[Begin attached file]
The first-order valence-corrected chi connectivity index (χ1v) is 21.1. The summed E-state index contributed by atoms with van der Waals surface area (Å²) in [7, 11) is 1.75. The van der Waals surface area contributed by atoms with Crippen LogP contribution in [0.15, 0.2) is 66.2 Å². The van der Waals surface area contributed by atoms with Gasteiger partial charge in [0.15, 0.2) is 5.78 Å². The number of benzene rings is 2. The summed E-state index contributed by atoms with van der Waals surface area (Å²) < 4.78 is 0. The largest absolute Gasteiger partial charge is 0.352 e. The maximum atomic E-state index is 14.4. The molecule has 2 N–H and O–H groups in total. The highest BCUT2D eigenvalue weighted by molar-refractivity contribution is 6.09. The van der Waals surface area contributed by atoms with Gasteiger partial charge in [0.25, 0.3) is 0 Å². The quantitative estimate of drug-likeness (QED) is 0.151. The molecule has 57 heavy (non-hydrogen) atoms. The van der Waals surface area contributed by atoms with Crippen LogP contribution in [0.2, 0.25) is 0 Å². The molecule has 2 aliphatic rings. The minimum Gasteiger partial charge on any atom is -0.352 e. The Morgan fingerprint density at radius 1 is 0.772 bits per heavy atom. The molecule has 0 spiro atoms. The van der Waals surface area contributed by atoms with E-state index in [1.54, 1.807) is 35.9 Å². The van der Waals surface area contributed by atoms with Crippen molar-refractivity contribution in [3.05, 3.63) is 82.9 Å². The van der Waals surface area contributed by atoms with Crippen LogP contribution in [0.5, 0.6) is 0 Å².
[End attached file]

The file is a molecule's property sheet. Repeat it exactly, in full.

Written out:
The first-order valence-corrected chi connectivity index (χ1v) is 21.1. The summed E-state index contributed by atoms with van der Waals surface area (Å²) in [7, 11) is 1.75. The van der Waals surface area contributed by atoms with Crippen LogP contribution in [0.15, 0.2) is 66.2 Å². The van der Waals surface area contributed by atoms with Gasteiger partial charge in [0.15, 0.2) is 5.78 Å². The number of benzene rings is 2. The summed E-state index contributed by atoms with van der Waals surface area (Å²) < 4.78 is 0. The largest absolute Gasteiger partial charge is 0.352 e. The maximum atomic E-state index is 14.4. The molecule has 2 N–H and O–H groups in total. The highest BCUT2D eigenvalue weighted by molar-refractivity contribution is 6.09. The van der Waals surface area contributed by atoms with Gasteiger partial charge in [0.25, 0.3) is 0 Å². The quantitative estimate of drug-likeness (QED) is 0.151. The molecule has 57 heavy (non-hydrogen) atoms. The van der Waals surface area contributed by atoms with Crippen LogP contribution in [0.2, 0.25) is 0 Å². The molecule has 2 aliphatic rings. The minimum Gasteiger partial charge on any atom is -0.352 e. The Morgan fingerprint density at radius 1 is 0.772 bits per heavy atom. The molecule has 0 spiro atoms. The van der Waals surface area contributed by atoms with E-state index in [1.54, 1.807) is 35.9 Å². The van der Waals surface area contributed by atoms with Crippen molar-refractivity contribution in [3.05, 3.63) is 82.9 Å². The van der Waals surface area contributed by atoms with Crippen LogP contribution in [0.5, 0.6) is 0 Å².